I only know one way to say it - the Obama people are making absolute fools of themselves over Bain Capital's relationship with GST Steel. They are also making fools of themselves for attacking Romney's successful business experience (experience that candidate Obama lacked in 2008, btw).
The Obama campaign ad accuses Romney/Bain of vampire capitalism, of destroying GST Steel in order to profit from the carnage. A former GST employee says in the ad, "It was like a vampire. They came in and sucked the life out of us".
Not hardly. What Bain actually did was extend GST Steel's life. From the Wall Street Journal:
The real story of GST is that of a private-equity firm trying to spark some life into a uncompetitive, over-unionized industry. Bain's crime here—if that's what you call it—was giving a dying steel plant an unexpected eight-year lease on life.
When Bain bought the Kansas City mill in 1993, steel was a scene of carnage. Global players were pouring out cheap products, and America's high-cost steel plants couldn't compete. The industry had lost 200,000 jobs in preceding years. In 1992 alone, the six largest U.S. steel mills had lost a combined $3 billion. Armco, the company Bain would buy the plant from, would lose $641 million in 1993.
The Kansas City plant was itself dying. At its 1970 height it employed 4,500; by the late 1980s it was down to 1,000. A year before acquisition, Armco had laid off another 75. Its equipment was old; it faced fierce competition at home and abroad.
B.C. Huselton, a vice president of the business at the time, tells me that in 1990 the Armco CEO held a meeting. "He told us, 'Look, we either try to sell it, or we've got to shut it down.'" Armco had shut down another Kansas City facility, Union Wire Rope, only a few years before.
Bain and other investors stepped in to keep the company alive, because they saw the potential in two product lines - high-carbon rods and grinding media. The Wall Street Journal continues with the story:
The [Bain] strategy worked for a time. The market firmed up and GSI became a U.S. leader in steel rods. In 1994 it felt confident enough to distribute a dividend to investors. In both 1996 and 1997, GSI would realize $1 billion in revenue.
And then came the tsunami. The late 1990s saw a new outpouring of cheap steel from elsewhere around the globe. The Asian financial crisis walloped the mining industry, cutting demand for GST products. The price of GST's electricity and natural gas skyrocketed. The union dug in, refusing to make concessions. By April 1997, it was on strike, shooting bottle rockets at guards. Labor costs spiked, and by 1999 GSI was reporting $53 million in net losses.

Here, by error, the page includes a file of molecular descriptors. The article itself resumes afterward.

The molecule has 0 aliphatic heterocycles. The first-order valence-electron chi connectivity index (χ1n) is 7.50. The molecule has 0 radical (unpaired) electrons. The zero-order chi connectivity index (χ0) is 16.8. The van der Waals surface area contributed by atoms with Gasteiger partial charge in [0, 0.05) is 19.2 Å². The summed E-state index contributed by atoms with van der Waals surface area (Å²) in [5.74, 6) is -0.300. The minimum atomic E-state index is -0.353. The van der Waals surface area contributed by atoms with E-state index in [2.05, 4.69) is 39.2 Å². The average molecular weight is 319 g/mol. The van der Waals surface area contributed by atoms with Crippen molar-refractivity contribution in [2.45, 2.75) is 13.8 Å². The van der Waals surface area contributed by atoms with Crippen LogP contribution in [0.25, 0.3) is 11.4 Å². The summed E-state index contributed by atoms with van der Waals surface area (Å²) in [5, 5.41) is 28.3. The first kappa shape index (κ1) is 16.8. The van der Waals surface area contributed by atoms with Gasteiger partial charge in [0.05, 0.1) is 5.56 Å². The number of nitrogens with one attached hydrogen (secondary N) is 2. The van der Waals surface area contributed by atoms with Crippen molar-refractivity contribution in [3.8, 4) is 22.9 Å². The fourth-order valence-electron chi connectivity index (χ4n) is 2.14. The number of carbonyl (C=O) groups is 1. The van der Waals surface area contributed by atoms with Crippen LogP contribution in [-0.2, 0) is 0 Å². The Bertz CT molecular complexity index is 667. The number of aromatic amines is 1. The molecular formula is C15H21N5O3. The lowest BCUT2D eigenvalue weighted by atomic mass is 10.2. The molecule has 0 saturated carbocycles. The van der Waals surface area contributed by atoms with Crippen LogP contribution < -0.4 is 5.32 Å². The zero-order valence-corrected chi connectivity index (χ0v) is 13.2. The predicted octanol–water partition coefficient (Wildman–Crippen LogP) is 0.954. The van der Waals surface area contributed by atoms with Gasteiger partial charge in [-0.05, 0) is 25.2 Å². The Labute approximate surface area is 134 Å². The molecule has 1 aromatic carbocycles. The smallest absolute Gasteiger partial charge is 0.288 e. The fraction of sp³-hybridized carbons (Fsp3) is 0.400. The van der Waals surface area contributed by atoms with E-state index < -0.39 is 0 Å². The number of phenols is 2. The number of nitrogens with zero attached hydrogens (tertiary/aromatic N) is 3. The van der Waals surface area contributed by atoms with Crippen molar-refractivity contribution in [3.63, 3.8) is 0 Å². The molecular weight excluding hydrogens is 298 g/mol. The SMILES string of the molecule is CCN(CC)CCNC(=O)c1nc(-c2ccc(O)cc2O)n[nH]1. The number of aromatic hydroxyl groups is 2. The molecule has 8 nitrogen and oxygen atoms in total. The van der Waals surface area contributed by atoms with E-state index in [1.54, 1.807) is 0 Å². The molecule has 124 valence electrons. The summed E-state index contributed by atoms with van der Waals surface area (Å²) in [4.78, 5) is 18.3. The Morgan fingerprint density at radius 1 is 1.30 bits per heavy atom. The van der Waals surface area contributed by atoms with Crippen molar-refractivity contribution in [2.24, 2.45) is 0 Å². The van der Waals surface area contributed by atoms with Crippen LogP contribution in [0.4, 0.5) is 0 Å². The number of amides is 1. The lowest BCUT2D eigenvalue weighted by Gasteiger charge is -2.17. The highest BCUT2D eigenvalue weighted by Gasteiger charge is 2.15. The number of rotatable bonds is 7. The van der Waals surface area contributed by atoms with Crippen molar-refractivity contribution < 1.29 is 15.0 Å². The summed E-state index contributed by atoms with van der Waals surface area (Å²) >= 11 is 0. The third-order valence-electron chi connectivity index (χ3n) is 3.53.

In 2001 it would become one of 31 steel companies that went bankrupt from 1993 to 2003. (Mr. Romney left Bain in 1999.) The steel crash was the economic drama du jour, with Congress railing about "dumping."
At the time, GST's union blamed the company's bankruptcy on the political class, for failing to hamstring imports. "We can't compete against the steel imports that are being sold under cost," said the president of GST's union in 2001. "Our pleas fell on deaf ears in the political arena." The Bush administration would ultimately slap on giant tariffs.
Sounds a lot different than the myth Team Obama is pushing, doesn't it ???
There's more the Obama-nauts don't want you to know:
The Obama ad doesn't note that the broader company, GS Industries, employed 3,500 and that the Kansas City plant (with 750 workers) was the only one shuttered. Other plants were bought and operate today. Nor does it mention Bain's other steel investment in the early 1990s, in an Indiana start-up called Steel Dynamics. The firm touts innovative technology and a nonunion workforce. It today reports $6.3 billion in revenue—25 times what it claimed in its 1996 IPO—and employs 6,000.
A private-equity firm looking to quickly strip value from a company—to "suck" the life out of it—does not do so by investing $100 million in modernization and holding on for eight years, through bankruptcy. Bain has surely made its share of mistakes, and one may well have been trying to resuscitate a traditional steel firm in the grip of industry upheaval. The irony, says Mr. Huselton, is that this plant "wouldn't even be in today's news, if it hadn't been the opportunity that came with Bain. Those jobs would have been gone in 1993."
And that, my friends, is what Paul Harvey would call 'the rest of the story'. Remember this when you hear Obama and friends attacking private equity firms, attacking Romney's successful business record, and basically attacking capitalism itself in order to get their guy re-elected.
Here's what Romney said yesterday about Bain:
"They made about 350 investments since the beginning of the firm, and of those investments, 80 percent of them grew their revenues,” Romney said on “Fox & Friends,” citing a recent statement from Bain’s PR firm that tried to highlight the private equity firm’s positive business record. “So I’m pretty confident that the overall record of the enterprise I helped begin is one that’s pretty solid.”
All investment comes with risk, but an 80% success rate sounds pretty good to me, even if all Team Obama wants to talk about are the failures.
I'm seeing in the Obama campaign people who attack Romney/Bain on two fronts - first, they attack Romney when he makes money, and second, they attack Romney when he doesn't. That way, they ALWAYS have something to complain about. How convenient.
About This Blog